The second story seemed facetious at first but it describes a crippling fallout on the BJP of its ban on slaughter of cattle in UP. The alarmed party must now contain unwanted cattle in their post-productive state when they become a load on the farmers. Will the revered holy cow be artificially inseminated to produce more cows than bulls, as the animal husbandry minister says? How serious is the looming crisis in a political season?

A fourth story is The Hindu’s damning report by a former Indian supreme court judge, which gathered dust in the vaults of the apex court for over a year, on fake encounter deaths in Gujarat. Will it haunt the BJP together with an equally strong concern expressed by UN rights officials about allegations of widespread killings in Yogi Adityanath-ruled Uttar Pradesh?

And finally, the party’s national convention addressed by Modi where he offered himself as the only choice to lead India, which needs a ‘mazbootsarkar’, a strong government. The opposition alliance can only produce a ‘majboorsarkar’, says he, a government weakened by its own political compromises.

Two of the stories should suffice to indicate the headwinds ahead. The Congress party’s announcement of fighting all seats in UP, came not surprisingly a day after the backward caste Samajwadi Party (SP) and the Dalit BahujanSamaj Party (BSP), once bitter rivals,

declared a joint campaign in 76 constituencies, leaving four for Congress, presumably. In the last vote count, BSP (22.23 per cent) and the SP (28.07pc) totalled more than BJP (41.35pc) and Congress put together. Congress is an insignificant player in UP, and its irresponsible claim to contest all seats makes it a laughing stock given the high stakes in May.

What lies behind the absurdity? The fact is that Congress, perennially described a family enterprise of the Gandhis, is actually a coalition of powerful satraps, usually but not always shored up by Mumbai businessmen.

The business clubs have a chronic allergy to the Gandhis, though they are not averse to backing a Narasimha Rao or a Manmohan Singh in Congress. The allergens are old and damning. Nehru had jailed their leading businessman for corruption, Indira Gandhi had shut their banks, and Rajiv Gandhi ordered them to get off the backs of Congress workers. The tycoons came back hard at him with the Bofors smear though.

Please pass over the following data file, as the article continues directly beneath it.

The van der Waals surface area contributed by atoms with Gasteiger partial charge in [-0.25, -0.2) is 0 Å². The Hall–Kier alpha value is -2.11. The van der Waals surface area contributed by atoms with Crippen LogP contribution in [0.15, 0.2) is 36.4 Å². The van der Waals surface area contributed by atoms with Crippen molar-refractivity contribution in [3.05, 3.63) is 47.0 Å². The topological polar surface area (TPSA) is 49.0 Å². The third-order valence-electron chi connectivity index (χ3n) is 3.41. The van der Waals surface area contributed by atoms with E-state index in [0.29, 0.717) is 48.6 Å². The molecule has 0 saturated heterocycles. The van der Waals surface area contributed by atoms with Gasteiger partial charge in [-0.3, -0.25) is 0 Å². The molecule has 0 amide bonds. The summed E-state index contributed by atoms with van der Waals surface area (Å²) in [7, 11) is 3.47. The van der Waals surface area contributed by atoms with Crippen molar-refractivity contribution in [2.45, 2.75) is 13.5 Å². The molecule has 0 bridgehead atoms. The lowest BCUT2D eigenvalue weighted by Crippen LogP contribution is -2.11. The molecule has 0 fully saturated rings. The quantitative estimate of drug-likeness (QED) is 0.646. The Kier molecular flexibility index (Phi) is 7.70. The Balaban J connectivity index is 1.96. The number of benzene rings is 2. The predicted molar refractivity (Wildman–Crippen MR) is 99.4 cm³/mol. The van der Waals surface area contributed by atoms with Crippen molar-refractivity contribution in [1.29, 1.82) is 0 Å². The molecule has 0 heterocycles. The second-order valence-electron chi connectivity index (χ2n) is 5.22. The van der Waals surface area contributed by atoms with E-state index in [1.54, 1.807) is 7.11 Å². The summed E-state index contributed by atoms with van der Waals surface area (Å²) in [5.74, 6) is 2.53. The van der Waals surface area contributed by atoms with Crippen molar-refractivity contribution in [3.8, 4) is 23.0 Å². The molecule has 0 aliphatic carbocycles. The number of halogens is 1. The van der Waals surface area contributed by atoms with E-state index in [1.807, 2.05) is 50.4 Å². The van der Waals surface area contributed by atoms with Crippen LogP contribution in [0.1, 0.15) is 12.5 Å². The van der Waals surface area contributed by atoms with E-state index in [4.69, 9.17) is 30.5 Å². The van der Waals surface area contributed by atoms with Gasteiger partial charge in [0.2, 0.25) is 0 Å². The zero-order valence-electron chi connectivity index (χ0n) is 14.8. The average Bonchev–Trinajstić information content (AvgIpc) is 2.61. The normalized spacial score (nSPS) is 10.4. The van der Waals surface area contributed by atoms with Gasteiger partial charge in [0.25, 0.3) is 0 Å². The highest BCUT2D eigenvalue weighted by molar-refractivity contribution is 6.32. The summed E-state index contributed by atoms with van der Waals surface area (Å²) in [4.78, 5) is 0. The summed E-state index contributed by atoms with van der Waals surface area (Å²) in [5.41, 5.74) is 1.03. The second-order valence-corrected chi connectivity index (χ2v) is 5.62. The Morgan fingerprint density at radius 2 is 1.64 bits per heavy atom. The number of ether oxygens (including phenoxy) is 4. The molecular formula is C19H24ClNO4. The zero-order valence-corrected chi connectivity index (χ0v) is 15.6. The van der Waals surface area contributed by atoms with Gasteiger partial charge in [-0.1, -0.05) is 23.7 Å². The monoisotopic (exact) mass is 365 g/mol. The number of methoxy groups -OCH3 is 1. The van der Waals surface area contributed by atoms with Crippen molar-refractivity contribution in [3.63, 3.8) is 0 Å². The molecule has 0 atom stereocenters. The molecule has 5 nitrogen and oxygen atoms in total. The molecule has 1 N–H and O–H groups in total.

In the recent elections in Madhya Pradesh, a local Congress chieftain deemed close to a particular business family, opposed and subverted an alliance with Mayawati’s Dalit party. Congress won but not cleanly and it needs the BSP to sustain a majority. In Uttar Pradesh, the SP has strong ties with key business families, including the one that Rahul Gandhi has named in the Rafael warplanes scandal.

Given the state of play, the young Gandhi should ideally decide whether he wants to be a compromised representative of disparate, even contrary interests as prime minister, something his satraps would like him to be. Or should he be nudging the opposition parties, bereft of common ambition, with a Nehruvian vision to forge a truly durable secular polity?

The left had done this successfully with Indira Gandhi. The model can only strengthen Congress and its essentially left-leaning mass base. See it as a Tony Blair-Jeremy Corbyn moment within the Indian equivalent of the Labour Party. Else, the system in India, a tycoon-run deep state, would continue to harness Congress satraps and the BJP in a bind that undermines the constitution’s fair promise.

Signs of disarray in the opposition should comfort the BJP, but evidently the party for the first time is looking mortally afraid of losing. From ‘Congress-free India’, Modi is now talking about ‘a weak opposition government’. There’s more evidence of panic in Omar Rashid’s story in The Hindu about a cattle market that has collapsed, about stray cows raiding UP farms as impoverished farmers abandon their hungry animals.

Explaining the dilemma, BJP’s minister for animal husbandry said: “UP is a state of small and minor farmers, with two crop seasons. For 15 days of ploughing, a farmer no longer wants to feed two bullocks all year round.” To solve the problem the government has started a sex-sorted scheme under which the chances of a cow producing a female calf would be as high as 90pc to 95pc. Simultaneously, the BJP government is imposing a 0.5pc gaukalyan (cow welfare) cess on liquor and road toll collections, besides doubling an existing 1pc levy on the incomes of wholesale produce markets. The proceeds will fund construction and maintenance of new cow pens.